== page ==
I picked up an interesting article last week by Christopher Elliott, a reader advocate for National Geographic Traveler, with the article titled “Don’t Take a Picture on the Plane Until You Read This Story”, which certainly rang some bells with me!
Christopher’s article said that next time you’re tempted to take a snapshot of an interesting cloud formation or your seatmate sprawling into your personal space on a plane, remember Arash Shirazi and Steven Leslie.
He said that both of them are law-abiding citizens and air travellers, but both recently ran afoul of the airline industry’s confusing photography rules and with only days before the busy summer travel season unleashes millions of shutterbugs on America’s airports, it’s helpful to know about the airline industry’s little problem with cameras so that your own camera doesn’t become hung up on it.
Shirazi, a music agent, was recently waiting in the Reagan National terminal for a flight from Washington to Los Angeles when he decided to take a picture of an American Airlines aircraft with his smartphone. He wanted to share it with his friends on social media.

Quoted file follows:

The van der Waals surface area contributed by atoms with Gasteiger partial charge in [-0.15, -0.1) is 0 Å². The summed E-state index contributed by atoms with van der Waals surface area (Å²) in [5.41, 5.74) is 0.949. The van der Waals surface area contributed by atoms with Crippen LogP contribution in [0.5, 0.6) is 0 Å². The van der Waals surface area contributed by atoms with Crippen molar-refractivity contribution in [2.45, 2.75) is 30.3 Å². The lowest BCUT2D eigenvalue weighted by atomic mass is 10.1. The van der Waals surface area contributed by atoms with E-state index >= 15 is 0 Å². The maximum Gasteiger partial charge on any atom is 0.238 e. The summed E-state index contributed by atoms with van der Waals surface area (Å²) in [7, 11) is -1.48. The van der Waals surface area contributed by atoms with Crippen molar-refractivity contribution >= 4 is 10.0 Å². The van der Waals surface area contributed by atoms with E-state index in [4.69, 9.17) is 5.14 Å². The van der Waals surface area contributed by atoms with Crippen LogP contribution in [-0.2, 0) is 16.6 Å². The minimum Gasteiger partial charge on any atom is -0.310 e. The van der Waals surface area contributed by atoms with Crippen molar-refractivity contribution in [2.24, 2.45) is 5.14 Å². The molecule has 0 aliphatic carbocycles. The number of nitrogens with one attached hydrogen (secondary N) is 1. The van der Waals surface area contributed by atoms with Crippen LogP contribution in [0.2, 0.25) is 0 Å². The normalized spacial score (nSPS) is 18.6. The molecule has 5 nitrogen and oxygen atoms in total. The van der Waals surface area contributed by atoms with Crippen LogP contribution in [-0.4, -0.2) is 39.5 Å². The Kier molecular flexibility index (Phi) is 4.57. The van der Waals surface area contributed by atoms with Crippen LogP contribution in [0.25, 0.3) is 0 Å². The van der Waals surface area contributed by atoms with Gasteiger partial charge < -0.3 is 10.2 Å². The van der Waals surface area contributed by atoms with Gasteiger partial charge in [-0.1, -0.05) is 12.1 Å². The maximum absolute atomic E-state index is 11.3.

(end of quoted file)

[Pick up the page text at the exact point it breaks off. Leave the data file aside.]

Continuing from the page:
A gate agent saw him snapping photos, stopped Shirazi and “demanded to know why I was taking a picture of airport equipment,” he remembers, adding, “I showed her the picture and offered to delete it, but she became even more combative, accusing me of being a security threat. She made it a point to tell me that she was going to document this security breach in my travel record.”
Shirazi said he apologized, adding that even as a frequent flier he was unaware of any prohibitions against taking photos of planes, adding, “But she was curt and told me to either get on the plane or take the next one.”
Christopher says he’s right, with American Airlines not publishing any prohibitions against taking photos of its aircraft, but late last year it updated its internal policies to allow employees at the airport, including ticket counters, gates, cargo, baggage and on-board, to stop passengers from taking pictures.
Andrea Huguely, an American Airlines spokeswoman said. “The policy is in place to protect employees and customers.”